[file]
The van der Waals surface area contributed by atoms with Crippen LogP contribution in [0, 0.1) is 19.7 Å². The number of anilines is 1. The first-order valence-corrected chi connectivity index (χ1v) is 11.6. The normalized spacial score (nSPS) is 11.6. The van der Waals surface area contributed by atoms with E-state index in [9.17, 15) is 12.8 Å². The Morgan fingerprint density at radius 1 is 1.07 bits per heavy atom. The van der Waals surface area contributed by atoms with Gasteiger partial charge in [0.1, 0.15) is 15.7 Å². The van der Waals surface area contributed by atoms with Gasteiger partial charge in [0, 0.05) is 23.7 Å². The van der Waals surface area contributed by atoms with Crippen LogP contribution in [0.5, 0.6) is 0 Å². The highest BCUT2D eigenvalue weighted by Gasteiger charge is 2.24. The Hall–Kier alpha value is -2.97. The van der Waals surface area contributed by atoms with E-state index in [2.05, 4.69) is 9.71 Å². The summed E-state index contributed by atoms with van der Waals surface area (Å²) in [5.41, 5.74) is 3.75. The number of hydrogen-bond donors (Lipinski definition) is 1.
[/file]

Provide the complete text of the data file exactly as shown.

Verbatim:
The van der Waals surface area contributed by atoms with Crippen LogP contribution in [0, 0.1) is 19.7 Å². The number of anilines is 1. The first-order valence-corrected chi connectivity index (χ1v) is 11.6. The normalized spacial score (nSPS) is 11.6. The van der Waals surface area contributed by atoms with E-state index in [9.17, 15) is 12.8 Å². The Morgan fingerprint density at radius 1 is 1.07 bits per heavy atom. The van der Waals surface area contributed by atoms with Gasteiger partial charge in [0.1, 0.15) is 15.7 Å². The van der Waals surface area contributed by atoms with Gasteiger partial charge in [0, 0.05) is 23.7 Å². The van der Waals surface area contributed by atoms with Crippen LogP contribution in [0.5, 0.6) is 0 Å². The highest BCUT2D eigenvalue weighted by Gasteiger charge is 2.24. The Hall–Kier alpha value is -2.97. The van der Waals surface area contributed by atoms with E-state index in [2.05, 4.69) is 9.71 Å². The summed E-state index contributed by atoms with van der Waals surface area (Å²) in [5.41, 5.74) is 3.75. The number of hydrogen-bond donors (Lipinski definition) is 1.